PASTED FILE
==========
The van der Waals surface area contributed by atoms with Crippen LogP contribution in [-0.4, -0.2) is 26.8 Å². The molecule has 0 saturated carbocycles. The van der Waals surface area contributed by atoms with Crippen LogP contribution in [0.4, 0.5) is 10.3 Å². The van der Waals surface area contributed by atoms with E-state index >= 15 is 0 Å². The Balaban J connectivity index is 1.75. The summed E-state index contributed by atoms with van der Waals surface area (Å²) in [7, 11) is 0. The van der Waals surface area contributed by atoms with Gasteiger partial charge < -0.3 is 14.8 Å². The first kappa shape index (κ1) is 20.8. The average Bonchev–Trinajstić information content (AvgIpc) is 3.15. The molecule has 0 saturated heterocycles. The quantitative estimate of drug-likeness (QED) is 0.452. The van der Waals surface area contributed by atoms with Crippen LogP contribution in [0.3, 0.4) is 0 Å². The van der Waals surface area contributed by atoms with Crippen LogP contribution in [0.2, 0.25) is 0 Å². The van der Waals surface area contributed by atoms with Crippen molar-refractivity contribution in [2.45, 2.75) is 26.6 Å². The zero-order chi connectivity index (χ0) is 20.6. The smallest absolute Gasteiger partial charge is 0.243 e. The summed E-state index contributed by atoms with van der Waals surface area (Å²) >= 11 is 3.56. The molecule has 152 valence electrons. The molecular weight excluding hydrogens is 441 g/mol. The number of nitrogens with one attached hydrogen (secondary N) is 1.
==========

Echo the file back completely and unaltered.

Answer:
The van der Waals surface area contributed by atoms with Crippen LogP contribution in [-0.4, -0.2) is 26.8 Å². The molecule has 0 saturated carbocycles. The van der Waals surface area contributed by atoms with Crippen LogP contribution in [0.4, 0.5) is 10.3 Å². The van der Waals surface area contributed by atoms with E-state index >= 15 is 0 Å². The Balaban J connectivity index is 1.75. The summed E-state index contributed by atoms with van der Waals surface area (Å²) in [7, 11) is 0. The van der Waals surface area contributed by atoms with Gasteiger partial charge < -0.3 is 14.8 Å². The first kappa shape index (κ1) is 20.8. The average Bonchev–Trinajstić information content (AvgIpc) is 3.15. The molecule has 0 saturated heterocycles. The quantitative estimate of drug-likeness (QED) is 0.452. The van der Waals surface area contributed by atoms with Crippen LogP contribution in [0.3, 0.4) is 0 Å². The van der Waals surface area contributed by atoms with Crippen LogP contribution in [0.2, 0.25) is 0 Å². The van der Waals surface area contributed by atoms with Crippen molar-refractivity contribution in [2.45, 2.75) is 26.6 Å². The zero-order chi connectivity index (χ0) is 20.6. The smallest absolute Gasteiger partial charge is 0.243 e. The summed E-state index contributed by atoms with van der Waals surface area (Å²) >= 11 is 3.56. The molecule has 152 valence electrons. The molecular weight excluding hydrogens is 441 g/mol. The number of nitrogens with one attached hydrogen (secondary N) is 1.